Bihu and Jhumur dance – perfect examples depicting Assamese culture

The recent success of the Assamese "Bihu Dance" has delighted the Tea Tribes of Assam to recognise their traditional "Jhumur Dance".

Assam, India: The recent success of the Assamese “Bihu Dance” has delighted the Tea Tribes of Assam to recognise their traditional “Jhumur Dance”.

To the great delight of the Tea Tribes, the Bihu Dance was given official recognition in the Guinness Book of World Records on April 13.

The Jhumur Dance and the Bihu Dance are frequently performed together at social and cultural gatherings since they are both essential to Assamese culture. Ranjeeta Nayak, a Jhumur Dance performer from the upper Assamese area of Tinsukia, expressed her joy at the Bihu Dance’s breaking of the world record. “Both dances are integral to Assamese society as a whole, and the Guinness Book of World Records’ recognition of the Bihu Dance fills us with tremendous satisfaction,” she said.

Bihu Dance

The Assamese Bihu Dance recently broke several world records, much to the delight of the local population. On April 13, around 11,304 Bihu dancers and drummers performed at the Sarsujai Stadium in Guwahati, setting two Guinness Book of World Records for “largest Bihu performance in a single venue” and “largest Bihu performance.” The 15-minute event started at about 5:30 and went on for that long.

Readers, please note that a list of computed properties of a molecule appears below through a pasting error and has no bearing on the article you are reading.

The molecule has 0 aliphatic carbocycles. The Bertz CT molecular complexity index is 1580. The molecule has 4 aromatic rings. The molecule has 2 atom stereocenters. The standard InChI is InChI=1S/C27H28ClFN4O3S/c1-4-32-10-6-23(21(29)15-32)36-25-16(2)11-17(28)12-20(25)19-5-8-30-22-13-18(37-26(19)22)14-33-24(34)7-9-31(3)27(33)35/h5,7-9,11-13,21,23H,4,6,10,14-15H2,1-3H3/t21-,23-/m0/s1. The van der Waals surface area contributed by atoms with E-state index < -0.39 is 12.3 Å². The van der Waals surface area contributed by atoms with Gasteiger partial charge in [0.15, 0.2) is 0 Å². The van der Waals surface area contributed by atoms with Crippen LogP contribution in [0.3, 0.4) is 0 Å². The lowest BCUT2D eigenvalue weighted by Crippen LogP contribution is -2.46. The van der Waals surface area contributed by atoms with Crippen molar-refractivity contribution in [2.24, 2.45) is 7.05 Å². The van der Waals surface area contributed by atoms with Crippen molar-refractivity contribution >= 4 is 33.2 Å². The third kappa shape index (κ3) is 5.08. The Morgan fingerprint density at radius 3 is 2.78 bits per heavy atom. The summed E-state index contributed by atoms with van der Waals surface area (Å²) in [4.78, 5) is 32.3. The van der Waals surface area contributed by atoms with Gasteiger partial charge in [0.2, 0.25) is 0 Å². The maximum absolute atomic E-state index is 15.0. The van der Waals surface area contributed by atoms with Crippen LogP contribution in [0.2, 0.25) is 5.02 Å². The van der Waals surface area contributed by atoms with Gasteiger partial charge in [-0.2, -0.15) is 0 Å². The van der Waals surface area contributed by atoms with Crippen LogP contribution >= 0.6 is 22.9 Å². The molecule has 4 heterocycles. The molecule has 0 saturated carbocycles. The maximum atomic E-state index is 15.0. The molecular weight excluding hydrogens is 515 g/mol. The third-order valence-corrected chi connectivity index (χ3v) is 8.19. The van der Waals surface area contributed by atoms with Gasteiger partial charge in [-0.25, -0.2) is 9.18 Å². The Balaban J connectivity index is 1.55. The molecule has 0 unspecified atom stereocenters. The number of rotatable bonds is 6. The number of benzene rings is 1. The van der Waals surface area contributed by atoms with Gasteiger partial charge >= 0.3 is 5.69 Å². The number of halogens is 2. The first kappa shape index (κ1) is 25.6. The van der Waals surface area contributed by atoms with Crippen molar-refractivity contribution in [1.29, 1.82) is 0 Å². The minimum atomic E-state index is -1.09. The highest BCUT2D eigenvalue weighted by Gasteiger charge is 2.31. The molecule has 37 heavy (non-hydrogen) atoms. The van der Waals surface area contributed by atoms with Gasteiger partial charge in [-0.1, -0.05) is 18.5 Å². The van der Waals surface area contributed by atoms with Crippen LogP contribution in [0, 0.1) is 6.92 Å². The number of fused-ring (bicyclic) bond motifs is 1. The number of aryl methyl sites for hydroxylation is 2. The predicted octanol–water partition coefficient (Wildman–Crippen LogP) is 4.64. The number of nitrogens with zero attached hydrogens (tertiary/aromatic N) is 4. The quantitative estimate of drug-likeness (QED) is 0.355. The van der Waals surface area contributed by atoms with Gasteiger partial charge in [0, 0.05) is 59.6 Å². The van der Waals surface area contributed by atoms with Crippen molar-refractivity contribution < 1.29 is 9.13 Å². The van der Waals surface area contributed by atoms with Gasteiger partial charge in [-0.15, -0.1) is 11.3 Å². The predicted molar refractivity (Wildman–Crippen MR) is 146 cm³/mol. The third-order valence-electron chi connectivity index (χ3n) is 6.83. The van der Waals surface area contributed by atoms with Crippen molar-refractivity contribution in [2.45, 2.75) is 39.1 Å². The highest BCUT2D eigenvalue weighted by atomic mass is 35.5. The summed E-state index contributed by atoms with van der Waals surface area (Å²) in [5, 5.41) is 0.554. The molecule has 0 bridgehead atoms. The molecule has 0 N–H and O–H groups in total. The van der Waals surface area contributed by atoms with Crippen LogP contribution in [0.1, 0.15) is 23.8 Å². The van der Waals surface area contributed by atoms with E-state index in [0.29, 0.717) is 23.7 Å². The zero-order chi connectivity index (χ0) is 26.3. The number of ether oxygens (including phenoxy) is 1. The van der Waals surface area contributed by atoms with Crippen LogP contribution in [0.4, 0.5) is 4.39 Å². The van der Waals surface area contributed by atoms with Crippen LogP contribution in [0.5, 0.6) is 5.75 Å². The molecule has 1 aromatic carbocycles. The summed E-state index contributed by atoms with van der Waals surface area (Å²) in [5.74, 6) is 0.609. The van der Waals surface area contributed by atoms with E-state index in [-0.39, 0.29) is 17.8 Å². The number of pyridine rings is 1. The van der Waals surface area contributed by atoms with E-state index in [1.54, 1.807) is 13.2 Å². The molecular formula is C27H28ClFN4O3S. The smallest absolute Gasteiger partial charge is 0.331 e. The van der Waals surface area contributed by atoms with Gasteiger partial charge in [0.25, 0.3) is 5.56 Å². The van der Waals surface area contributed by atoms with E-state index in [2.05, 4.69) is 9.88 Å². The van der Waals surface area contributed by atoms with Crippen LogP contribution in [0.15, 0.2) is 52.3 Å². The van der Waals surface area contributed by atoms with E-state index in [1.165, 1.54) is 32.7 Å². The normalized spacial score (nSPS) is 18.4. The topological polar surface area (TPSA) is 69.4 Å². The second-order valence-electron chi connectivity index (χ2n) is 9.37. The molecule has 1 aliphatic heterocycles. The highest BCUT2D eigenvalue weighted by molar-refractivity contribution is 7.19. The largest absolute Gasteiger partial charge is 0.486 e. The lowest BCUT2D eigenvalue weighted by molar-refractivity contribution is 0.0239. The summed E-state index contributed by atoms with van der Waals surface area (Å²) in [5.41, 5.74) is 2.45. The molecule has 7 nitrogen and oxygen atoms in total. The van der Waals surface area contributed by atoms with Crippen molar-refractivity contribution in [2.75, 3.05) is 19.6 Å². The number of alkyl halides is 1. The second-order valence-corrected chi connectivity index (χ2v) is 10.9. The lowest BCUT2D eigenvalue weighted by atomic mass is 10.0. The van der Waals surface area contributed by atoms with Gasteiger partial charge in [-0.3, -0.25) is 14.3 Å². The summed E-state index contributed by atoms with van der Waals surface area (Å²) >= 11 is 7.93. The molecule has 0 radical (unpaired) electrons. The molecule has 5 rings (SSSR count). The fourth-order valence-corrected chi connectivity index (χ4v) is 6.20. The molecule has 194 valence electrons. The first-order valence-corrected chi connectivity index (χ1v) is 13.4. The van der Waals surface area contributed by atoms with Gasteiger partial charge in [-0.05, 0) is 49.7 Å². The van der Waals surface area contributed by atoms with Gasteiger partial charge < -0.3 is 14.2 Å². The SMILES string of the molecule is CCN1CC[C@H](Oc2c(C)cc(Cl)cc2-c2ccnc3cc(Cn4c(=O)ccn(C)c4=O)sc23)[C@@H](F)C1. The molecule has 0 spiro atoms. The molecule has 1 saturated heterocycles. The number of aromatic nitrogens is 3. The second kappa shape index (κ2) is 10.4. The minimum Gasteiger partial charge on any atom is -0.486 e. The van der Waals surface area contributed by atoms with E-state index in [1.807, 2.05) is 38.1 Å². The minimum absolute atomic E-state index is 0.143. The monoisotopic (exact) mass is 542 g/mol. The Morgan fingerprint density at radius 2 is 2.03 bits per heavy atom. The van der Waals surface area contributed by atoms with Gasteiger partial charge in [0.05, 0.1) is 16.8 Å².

It’s interesting to note that the majority of artists in the state are skilled in both Jhumur and Bihu dances, and they frequently perform both back-to-back. This knowledge was provided by college students and Jhumur Dance performer – Ranjeeta.

The communities of the upper Assamese Tea Tribes have a large impact on the state’s politics, business, culture, and society. Beginning in 1821, the East India Company imported these populations as indentured servants from the modern-day states of Jharkhand, Chhattisgarh, Odisha, West Bengal, and Andhra Pradesh.

Jhumur Dance

Jhumur is an Adivasi custom that features both male and female performances, according to folk musician Rangeela Nayak. Bansuri, Nagara, Dhol, Mandar, and other instruments play in the background as the dance is performed.

Folk dances from Assam’s cultural environment include the Bihu, Bagurumba, Bhortal, and Ojapali dances. Muslim, Indo-Aryan, Rabha, Bodo, Dimasa, Karbi, Missing, Sonowal, Kachari, Mismi, and Tiwa (Lalung) are among the ethnic groups that call the state their home. Together, these civilisations produce a distinctive Assamese culture.

The most well-known of these dances, Bihu, unites people from all throughout Assam.

George Henry

Recent Posts

Barbados: PM Mia Mottley becomes front runner for UN Secretary General

PM Mia Mottley of Barbados is being touted as the next United Nations General Secretary. Read More

1 hour ago

Guyana: Citizens asked to conserve electricity while warm weather persists

Citizens of Guyana will attempt to conserve electricity as high temperature continue to make life… Read More

4 hours ago

Opposition’s call for US sanctions on Govt. rejected by PM of Guyana

Guyana is witnessing political unrest as its government takes on the opposition, which has asked… Read More

5 hours ago

Antigua Agri Ministry explains importance of food loss, wastage

The Antigua Ministry of Agriculture Fisheries and Barbuda Affairs explained the importance of Food Loss… Read More

5 hours ago

International Coastal Cleanup (ICC) 2023- Saint Lucia

CYEN to collaborate in International Coastal Cleanup (ICC) 2023- Saint Lucia. Read More

7 hours ago

This website uses cookies.